Tag Archives: liberal history

The 2019 European Election and Liberal History

Everyone knows the 2019 European election result in the UK was remarkable – but do you realise quite how much? 

It was the best Euro election result for the Liberal Democrats or their predecessor parties ever. 

This is true in terms both of seats (16) and votes (20.3 per cent). The party’s previous best seat performance was 12 in 2004, though the UK then had 78 seats in the European Parliament, rather than its current 73. Our previous best vote performance was right back in 1984, when the Liberal-SDP Alliance scored 18.5 per cent. That was in the days before PR, when the country was divided up into giant Euro-constituencies fought on first past the post; the Alliance won none of them. Post-merger, the best Liberal Democrat performance was 16.1 per cent, in 1994.

The Liberal Democrat performance looks even better when compared to the other main parties, outpolling both Labour and the Conservatives by large margins. This has never happened before. 

The last time the Liberal Party won more votes than Labour in a nationwide election (i.e. a general or Euro election) was in 1918 (by 25.6 per cent to 20.8 per cent), though only if you combine the votes of the two factions the Liberal Party was then split into, led by Lloyd George and Asquith. And in that election the Labour Party fought only just over half the seats, and the two Liberal factions about two-thirds, making comparisons tricky. The Labour Party, on 14.1 per cent this year, has never scored even remotely this badly since it started contesting all UK seats; its previous low point was 27.6 per cent, in 1983.

The last time the Liberals beat the Conservatives in a nationwide election was 1906, the year of the great Liberal landslide: 48.9 per cent and 397 seats for the Liberals to 43.4 per cent and 156 seats for the Unionists (as Conservatives were known then). The Conservative performance this time, a mere 9.1 per cent, is staggeringly bad; the party’s previous low was three times as much, 29.2 per cent in 1832 (though throughout the nineteenth century many seats went uncontested, and MPs’ allegiances were often fluid, making calculations difficult), or, in the modern era, 30.7 per cent in 1997.

Posted in Liberal History | Also tagged | 6 Comments

1951 – the nadir of Liberalism

The General Election of 1951 occurred only eighteen months into a parliament. It was called by a Labour government with a small parliamentary majority led by Clement Attle then at the head of what was a tired and ageing administration.

For the Liberals led by another Clement it proved to be a very difficult campaign for a party wracked by decades of division and desperately short of money. Liberalism was split with the breakaway National Liberals propped up by the Tories still enjoying parliamentary representation.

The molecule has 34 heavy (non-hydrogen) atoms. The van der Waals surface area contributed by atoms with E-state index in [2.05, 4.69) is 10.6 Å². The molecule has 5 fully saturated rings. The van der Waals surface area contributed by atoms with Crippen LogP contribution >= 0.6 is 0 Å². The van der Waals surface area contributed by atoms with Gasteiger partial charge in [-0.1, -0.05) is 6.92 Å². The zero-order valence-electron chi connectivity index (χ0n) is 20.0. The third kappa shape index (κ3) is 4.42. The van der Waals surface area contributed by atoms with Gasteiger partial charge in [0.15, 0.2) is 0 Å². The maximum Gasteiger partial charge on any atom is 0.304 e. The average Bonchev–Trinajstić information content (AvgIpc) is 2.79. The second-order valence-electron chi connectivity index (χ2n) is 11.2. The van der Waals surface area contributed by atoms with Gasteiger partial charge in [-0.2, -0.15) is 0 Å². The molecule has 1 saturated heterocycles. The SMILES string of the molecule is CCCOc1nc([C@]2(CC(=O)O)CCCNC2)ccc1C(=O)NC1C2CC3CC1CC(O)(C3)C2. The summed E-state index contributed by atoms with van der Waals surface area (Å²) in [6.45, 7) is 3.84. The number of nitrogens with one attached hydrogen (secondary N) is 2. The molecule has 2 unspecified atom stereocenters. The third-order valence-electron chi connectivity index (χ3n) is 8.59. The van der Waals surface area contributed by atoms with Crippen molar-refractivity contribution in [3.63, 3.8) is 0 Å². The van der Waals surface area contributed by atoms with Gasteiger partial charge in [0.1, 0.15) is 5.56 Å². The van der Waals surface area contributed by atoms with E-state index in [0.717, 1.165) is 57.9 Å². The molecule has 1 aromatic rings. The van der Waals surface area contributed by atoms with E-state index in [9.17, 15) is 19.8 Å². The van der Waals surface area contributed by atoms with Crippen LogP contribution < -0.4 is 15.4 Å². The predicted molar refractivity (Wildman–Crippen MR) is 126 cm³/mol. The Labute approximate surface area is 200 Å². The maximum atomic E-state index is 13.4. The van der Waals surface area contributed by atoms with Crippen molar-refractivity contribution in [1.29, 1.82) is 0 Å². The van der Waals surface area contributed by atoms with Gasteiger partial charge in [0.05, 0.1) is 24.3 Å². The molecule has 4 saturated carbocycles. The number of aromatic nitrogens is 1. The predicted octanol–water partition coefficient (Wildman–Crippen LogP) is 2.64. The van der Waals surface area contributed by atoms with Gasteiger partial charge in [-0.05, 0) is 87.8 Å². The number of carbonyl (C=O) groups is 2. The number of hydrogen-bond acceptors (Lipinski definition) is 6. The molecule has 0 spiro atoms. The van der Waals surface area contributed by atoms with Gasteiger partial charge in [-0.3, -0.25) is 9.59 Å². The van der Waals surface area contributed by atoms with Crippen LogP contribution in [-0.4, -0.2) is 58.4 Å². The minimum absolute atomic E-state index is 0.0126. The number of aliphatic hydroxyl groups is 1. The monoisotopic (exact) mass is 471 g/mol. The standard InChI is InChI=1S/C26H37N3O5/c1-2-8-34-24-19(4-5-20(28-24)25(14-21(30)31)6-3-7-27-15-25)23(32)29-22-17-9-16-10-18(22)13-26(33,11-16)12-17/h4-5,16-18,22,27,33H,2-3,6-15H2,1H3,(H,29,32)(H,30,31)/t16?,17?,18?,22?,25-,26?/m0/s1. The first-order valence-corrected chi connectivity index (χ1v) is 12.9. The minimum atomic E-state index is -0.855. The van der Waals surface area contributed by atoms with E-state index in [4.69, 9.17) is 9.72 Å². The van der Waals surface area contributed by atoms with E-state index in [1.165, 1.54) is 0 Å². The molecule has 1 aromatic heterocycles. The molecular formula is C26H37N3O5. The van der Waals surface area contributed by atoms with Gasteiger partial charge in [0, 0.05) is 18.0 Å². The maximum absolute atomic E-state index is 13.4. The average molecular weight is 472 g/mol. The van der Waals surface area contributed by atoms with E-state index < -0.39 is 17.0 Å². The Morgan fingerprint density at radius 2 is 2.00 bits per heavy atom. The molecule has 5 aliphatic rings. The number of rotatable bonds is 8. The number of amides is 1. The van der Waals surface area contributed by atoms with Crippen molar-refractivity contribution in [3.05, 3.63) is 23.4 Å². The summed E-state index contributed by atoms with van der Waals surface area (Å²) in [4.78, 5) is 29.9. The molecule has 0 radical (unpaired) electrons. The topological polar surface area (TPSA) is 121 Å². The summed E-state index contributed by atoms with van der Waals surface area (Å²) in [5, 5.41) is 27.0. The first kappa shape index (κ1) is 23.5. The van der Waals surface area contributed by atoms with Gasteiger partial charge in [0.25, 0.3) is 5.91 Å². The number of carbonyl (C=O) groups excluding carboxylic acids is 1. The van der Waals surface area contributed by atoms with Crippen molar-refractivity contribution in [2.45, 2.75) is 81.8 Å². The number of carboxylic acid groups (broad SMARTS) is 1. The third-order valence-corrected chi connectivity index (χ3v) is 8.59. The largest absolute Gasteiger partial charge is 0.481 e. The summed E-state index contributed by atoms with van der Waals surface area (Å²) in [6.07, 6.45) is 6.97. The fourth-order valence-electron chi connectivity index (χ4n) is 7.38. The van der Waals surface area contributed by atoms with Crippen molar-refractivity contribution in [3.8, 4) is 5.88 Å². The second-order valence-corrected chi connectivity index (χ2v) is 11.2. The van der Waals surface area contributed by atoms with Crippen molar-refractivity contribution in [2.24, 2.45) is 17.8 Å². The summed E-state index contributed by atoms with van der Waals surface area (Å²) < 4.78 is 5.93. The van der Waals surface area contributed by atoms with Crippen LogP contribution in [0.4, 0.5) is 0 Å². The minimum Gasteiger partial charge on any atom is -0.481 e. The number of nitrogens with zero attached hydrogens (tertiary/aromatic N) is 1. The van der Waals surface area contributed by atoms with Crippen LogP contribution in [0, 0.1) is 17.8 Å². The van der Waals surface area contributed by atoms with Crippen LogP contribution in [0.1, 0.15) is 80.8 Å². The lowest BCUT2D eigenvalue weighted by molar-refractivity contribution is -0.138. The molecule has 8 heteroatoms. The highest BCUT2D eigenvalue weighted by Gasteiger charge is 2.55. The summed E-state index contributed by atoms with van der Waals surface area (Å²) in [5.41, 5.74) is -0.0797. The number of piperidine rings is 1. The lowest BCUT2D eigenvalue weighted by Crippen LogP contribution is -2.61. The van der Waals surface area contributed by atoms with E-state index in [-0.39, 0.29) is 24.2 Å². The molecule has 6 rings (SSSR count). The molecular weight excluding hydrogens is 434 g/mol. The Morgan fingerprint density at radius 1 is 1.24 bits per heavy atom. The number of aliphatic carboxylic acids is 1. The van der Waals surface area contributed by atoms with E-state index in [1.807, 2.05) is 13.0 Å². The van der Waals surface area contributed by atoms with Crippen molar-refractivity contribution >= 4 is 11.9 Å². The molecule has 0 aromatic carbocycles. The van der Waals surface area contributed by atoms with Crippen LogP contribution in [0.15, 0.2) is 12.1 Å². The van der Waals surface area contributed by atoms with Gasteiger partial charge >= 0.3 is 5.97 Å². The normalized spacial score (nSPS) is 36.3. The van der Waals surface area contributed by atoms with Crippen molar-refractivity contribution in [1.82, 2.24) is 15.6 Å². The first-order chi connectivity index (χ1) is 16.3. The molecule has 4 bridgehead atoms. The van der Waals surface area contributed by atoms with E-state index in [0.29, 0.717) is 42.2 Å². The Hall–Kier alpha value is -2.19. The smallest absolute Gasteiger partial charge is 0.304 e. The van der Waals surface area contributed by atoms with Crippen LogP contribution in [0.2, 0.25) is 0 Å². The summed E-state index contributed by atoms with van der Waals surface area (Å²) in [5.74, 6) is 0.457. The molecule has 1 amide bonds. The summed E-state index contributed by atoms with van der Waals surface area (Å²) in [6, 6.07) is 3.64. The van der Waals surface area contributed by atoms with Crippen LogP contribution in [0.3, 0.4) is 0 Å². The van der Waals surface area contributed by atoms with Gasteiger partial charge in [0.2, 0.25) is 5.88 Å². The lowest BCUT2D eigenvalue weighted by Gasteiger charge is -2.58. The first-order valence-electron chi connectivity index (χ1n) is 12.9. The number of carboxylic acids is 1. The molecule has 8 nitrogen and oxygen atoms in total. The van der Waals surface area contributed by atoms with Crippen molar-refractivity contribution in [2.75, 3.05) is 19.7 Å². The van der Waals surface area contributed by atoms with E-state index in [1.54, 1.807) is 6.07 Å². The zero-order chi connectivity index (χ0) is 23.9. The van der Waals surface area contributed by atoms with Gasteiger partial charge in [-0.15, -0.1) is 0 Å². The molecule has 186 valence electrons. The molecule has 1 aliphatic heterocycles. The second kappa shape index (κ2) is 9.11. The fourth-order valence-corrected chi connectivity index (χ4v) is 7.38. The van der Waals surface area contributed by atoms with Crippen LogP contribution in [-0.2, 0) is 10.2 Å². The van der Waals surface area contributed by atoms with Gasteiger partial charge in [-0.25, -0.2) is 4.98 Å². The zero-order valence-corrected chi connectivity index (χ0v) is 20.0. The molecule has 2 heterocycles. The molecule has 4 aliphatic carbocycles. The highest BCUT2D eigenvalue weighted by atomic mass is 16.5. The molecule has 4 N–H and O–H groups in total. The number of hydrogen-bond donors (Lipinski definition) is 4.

A situation that would exist until 1968.

Clement Davies, himself a former National Liberal, led the Liberal Party …

Posted in Op-eds | 33 Comments

Political breakaways are no easy option – a reminder of how the last one played out…

In 1981 and 1982 the Alliance between the two parties, under the leadership of Roy Jenkins and David Steel, was seen to be the perfect answer to Mrs Thatcher’s highly controversial first government, then two years old. Polls suggested that the Alliance could win power ‘if there was an election tomorrow’ as the polls liked to say, but, as many will remember, there wasn’t an election tomorrow. Instead there was the Falklands War, which Mrs Thatcher led us all into and won, thereby turning round many public perceptions of her. The Tories won the 1983 election comfortably, in the …

Posted in Op-eds | Also tagged | 20 Comments

Opinion: Rebuilding the party – lessons from history

I’ve already had journalists ring me up to ask when was the last time Liberals did so badly. The answer is 1970, when the Liberal Party won six seats on the back of 2.1 million votes, 7.5 per cent of those who voted. Last week’s result was similar: eight seats from 2.4 million votes, 7.9 per cent of those who voted.

There are other parallels. The opinion polls in 1970 had pointed consistently to a victory for Harold Wilson’s outgoing Labour government; Ted Heath’s win for the Conservatives came as a considerable surprise. On the other hand, then the polls underestimated …

Posted in Op-eds | Also tagged | 48 Comments
Advert



Recent Comments

  • User AvatarGraham Evans 19th Jul - 11:25pm
    Ashford is in many respects a partial black hole in regard to opposition to the Tories. In the whole council elections Tories regularly get returned...
  • User AvatarInnocent Bystander 19th Jul - 11:14pm
    Joe, As I have come to expect, a thorough and thought through reply. Thank you again. However, although it would indeed be nice if your...
  • User AvatarTom McLean 19th Jul - 10:38pm
    Peter - You're seriously telling us that voters went to the polls in 2007, thinking "well I'm not gonna vote for the LibDems because I...
  • User AvatarDavid Becket 19th Jul - 10:33pm
    It is pretty obvious that in Ashford we should have let the Greens fly the flag
  • User AvatarRichard Underhill 19th Jul - 10:26pm
    "examples of a paper candidate accidentally winning and ... going on to be a good councillor?" Tony Greaves wrote an obituary on Liberal Democrat Voice...
  • User Avatarfrankie 19th Jul - 10:13pm
    Looking at the people Depiffle is assembling it seems we will soon be faced with the Cabinet of no talents.